Top critical review
One person found this helpful
The last of the non AC routers I think
on June 22, 2013
This router has solved many problems in my line of work when it came to complaints about no coverage/deadspots in a residence. It's more powerful, and if you have a mix of 2.4 and 5ghz devices you can split the load. It has yet to fail to make a signifigant difference in coverage on these type of service call issues.
So, why 3-stars?
When it dipped below $100 I bought one for the house and plunked it right where the previous Netgear sat. I got a stronger signal but noticed when I was streaming media through it to either TV (upstairs/downstairs) from my media PC, it seemed choppy, and in one particular case I knew it was a movie I'd watched before with the other router. They use the same output voltage/amp adapter so I just swapped the boxes out and put my old one back online, tried the same movie and it was flawless.
Thoughts: Definitely stronger for better coverage, and faster Internet browsing but didn't quite work as well as my other router when streaming media. So, I recommend this for someone who needs better coverage in their house to connect to the Internet for browsing, email etc. but I'd still recommend my NETGEAR 600 (but look carefully at the full model number - they have several versions of this) if you do a lot of streaming. The exact Model 600 is the WNDR-3800, which used to show up in the comparison charts, but when I pulled up the N900 page I didn't see it. I did a search on Amazon for wndr-3800 and it came up immediately.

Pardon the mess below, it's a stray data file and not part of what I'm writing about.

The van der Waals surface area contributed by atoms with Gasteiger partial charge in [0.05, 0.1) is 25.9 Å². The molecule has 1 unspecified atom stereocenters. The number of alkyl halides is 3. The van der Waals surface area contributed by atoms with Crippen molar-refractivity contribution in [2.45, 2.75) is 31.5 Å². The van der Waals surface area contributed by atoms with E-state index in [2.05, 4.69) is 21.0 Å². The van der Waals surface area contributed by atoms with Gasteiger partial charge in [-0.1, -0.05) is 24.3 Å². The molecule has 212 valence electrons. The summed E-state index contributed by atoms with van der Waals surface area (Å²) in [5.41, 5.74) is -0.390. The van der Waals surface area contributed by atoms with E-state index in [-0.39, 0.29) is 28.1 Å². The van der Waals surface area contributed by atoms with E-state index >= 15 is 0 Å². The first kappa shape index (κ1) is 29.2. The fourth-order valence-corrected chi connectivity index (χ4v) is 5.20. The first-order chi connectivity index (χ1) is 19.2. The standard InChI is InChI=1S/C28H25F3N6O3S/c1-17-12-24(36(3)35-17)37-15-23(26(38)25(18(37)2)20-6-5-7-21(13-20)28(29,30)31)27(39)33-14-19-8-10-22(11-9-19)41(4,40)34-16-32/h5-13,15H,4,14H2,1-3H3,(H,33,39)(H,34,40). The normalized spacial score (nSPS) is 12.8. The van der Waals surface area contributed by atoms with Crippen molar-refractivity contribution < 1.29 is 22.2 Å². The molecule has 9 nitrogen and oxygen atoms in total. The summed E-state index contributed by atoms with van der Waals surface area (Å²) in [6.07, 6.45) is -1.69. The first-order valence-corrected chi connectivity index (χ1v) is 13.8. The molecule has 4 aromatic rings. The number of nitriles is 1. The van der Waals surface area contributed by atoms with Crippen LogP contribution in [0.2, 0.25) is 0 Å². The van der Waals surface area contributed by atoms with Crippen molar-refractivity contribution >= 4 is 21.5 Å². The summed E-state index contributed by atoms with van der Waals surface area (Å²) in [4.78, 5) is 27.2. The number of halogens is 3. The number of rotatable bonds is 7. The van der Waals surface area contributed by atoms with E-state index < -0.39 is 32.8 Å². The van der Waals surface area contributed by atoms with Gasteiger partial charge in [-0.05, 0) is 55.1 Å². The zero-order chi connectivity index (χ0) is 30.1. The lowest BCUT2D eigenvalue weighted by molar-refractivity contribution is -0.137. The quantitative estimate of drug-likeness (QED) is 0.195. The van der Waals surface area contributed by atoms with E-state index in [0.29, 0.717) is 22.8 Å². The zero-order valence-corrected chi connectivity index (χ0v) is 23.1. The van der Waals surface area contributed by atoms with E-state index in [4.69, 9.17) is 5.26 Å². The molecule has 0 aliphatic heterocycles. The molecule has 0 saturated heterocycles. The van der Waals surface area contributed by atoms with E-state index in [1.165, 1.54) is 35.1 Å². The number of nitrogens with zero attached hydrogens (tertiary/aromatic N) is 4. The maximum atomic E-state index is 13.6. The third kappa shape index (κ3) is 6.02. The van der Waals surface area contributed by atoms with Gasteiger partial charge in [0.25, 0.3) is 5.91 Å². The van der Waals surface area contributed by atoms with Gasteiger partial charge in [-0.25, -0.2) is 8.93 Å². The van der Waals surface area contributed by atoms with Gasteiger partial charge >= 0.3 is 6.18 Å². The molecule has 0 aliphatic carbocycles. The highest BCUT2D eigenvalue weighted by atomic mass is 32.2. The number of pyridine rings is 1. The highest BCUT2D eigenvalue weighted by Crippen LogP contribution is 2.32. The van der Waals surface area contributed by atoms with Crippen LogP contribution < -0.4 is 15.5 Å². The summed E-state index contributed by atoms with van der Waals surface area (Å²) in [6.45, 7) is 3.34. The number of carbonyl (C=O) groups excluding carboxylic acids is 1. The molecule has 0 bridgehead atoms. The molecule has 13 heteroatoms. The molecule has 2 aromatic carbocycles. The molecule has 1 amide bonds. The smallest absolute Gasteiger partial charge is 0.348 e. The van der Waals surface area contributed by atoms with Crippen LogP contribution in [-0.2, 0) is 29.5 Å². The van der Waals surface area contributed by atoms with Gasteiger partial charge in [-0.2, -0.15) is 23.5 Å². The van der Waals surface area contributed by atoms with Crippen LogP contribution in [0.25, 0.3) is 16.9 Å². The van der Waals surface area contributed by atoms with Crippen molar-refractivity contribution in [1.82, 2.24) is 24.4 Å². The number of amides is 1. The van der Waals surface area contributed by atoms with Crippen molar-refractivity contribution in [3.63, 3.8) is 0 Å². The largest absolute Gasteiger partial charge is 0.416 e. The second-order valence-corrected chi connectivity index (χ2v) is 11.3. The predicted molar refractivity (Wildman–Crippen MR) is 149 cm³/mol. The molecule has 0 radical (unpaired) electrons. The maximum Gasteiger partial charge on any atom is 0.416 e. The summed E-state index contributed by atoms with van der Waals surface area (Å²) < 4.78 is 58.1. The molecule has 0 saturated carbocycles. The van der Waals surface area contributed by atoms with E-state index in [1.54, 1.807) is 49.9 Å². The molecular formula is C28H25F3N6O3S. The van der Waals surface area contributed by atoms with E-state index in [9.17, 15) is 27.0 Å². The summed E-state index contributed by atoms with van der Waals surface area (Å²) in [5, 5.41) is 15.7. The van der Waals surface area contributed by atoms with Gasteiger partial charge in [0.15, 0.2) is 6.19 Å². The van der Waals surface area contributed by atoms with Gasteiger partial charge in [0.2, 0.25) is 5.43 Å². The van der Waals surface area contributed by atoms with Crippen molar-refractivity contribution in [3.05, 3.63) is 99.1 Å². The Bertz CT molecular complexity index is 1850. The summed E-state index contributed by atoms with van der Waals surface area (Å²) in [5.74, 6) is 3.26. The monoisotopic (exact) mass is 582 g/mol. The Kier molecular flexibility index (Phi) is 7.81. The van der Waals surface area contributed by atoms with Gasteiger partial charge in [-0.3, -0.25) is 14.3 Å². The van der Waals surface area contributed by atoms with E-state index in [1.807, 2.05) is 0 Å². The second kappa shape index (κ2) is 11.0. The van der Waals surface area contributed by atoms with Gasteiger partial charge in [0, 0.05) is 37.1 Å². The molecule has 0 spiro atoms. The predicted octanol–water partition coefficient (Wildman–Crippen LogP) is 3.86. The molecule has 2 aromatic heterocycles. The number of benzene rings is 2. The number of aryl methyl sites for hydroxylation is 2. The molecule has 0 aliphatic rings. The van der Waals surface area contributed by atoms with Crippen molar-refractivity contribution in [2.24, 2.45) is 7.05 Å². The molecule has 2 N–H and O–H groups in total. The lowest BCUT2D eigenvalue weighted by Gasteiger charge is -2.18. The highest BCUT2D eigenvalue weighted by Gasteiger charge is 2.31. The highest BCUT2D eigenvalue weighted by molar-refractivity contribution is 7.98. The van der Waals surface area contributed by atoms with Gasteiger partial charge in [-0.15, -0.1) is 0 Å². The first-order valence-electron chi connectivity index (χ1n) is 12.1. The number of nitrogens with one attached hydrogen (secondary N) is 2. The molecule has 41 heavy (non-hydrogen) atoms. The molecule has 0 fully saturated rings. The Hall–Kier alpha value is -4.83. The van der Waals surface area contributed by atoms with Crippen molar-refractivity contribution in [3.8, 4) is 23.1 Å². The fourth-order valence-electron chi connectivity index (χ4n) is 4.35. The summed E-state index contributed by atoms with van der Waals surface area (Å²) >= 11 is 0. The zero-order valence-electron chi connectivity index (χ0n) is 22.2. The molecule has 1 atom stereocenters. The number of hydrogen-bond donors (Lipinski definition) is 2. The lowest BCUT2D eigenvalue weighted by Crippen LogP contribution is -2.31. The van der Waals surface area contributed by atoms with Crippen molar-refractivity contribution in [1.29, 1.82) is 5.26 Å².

Other than that you can pay the big bux and buy the 802.11AC routers and adapters, but I'd wait until the standard is officially ratified. At this time, none of the brands currently for sale can really claim to work flawlessly with each others components, so hang in there until you see it on the box "Certified 802.11AC Standards" just to be safe (the last I read, it should be a done deal before the end of the year).